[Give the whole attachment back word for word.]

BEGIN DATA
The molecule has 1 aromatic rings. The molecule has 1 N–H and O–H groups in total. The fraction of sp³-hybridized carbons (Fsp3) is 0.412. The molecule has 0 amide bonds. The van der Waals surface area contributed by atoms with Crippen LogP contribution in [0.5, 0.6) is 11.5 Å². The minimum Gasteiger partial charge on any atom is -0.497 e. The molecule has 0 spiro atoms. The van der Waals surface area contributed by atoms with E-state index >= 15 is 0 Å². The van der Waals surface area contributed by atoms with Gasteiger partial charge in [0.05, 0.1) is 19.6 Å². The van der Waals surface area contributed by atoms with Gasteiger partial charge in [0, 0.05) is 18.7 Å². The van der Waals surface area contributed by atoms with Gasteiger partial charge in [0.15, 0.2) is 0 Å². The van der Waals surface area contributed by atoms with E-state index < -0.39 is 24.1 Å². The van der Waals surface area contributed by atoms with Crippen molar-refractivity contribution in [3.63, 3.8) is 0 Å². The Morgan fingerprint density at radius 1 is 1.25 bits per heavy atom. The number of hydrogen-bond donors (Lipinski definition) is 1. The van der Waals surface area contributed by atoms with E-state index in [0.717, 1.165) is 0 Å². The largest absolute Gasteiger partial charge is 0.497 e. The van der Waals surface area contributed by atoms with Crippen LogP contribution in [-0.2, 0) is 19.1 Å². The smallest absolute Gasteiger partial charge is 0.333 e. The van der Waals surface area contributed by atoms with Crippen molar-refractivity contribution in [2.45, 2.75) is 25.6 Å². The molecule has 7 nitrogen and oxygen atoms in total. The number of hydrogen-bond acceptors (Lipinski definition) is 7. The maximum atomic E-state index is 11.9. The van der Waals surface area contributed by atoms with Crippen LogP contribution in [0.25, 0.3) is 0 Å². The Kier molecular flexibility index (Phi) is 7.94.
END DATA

The molecule has 1 aromatic rings. The molecule has 1 N–H and O–H groups in total. The fraction of sp³-hybridized carbons (Fsp3) is 0.412. The molecule has 0 amide bonds. The van der Waals surface area contributed by atoms with Crippen LogP contribution in [0.5, 0.6) is 11.5 Å². The minimum Gasteiger partial charge on any atom is -0.497 e. The molecule has 0 spiro atoms. The van der Waals surface area contributed by atoms with E-state index >= 15 is 0 Å². The van der Waals surface area contributed by atoms with Gasteiger partial charge in [0.05, 0.1) is 19.6 Å². The van der Waals surface area contributed by atoms with Gasteiger partial charge in [0, 0.05) is 18.7 Å². The van der Waals surface area contributed by atoms with Gasteiger partial charge in [0.15, 0.2) is 0 Å². The van der Waals surface area contributed by atoms with E-state index < -0.39 is 24.1 Å². The van der Waals surface area contributed by atoms with Crippen molar-refractivity contribution in [3.63, 3.8) is 0 Å². The Morgan fingerprint density at radius 1 is 1.25 bits per heavy atom. The number of hydrogen-bond donors (Lipinski definition) is 1. The van der Waals surface area contributed by atoms with E-state index in [0.717, 1.165) is 0 Å². The largest absolute Gasteiger partial charge is 0.497 e. The van der Waals surface area contributed by atoms with Crippen LogP contribution in [-0.2, 0) is 19.1 Å². The smallest absolute Gasteiger partial charge is 0.333 e. The van der Waals surface area contributed by atoms with Crippen molar-refractivity contribution in [2.45, 2.75) is 25.6 Å². The molecule has 7 nitrogen and oxygen atoms in total. The number of hydrogen-bond acceptors (Lipinski definition) is 7. The maximum atomic E-state index is 11.9. The van der Waals surface area contributed by atoms with Crippen LogP contribution in [0.25, 0.3) is 0 Å². The Kier molecular flexibility index (Phi) is 7.94.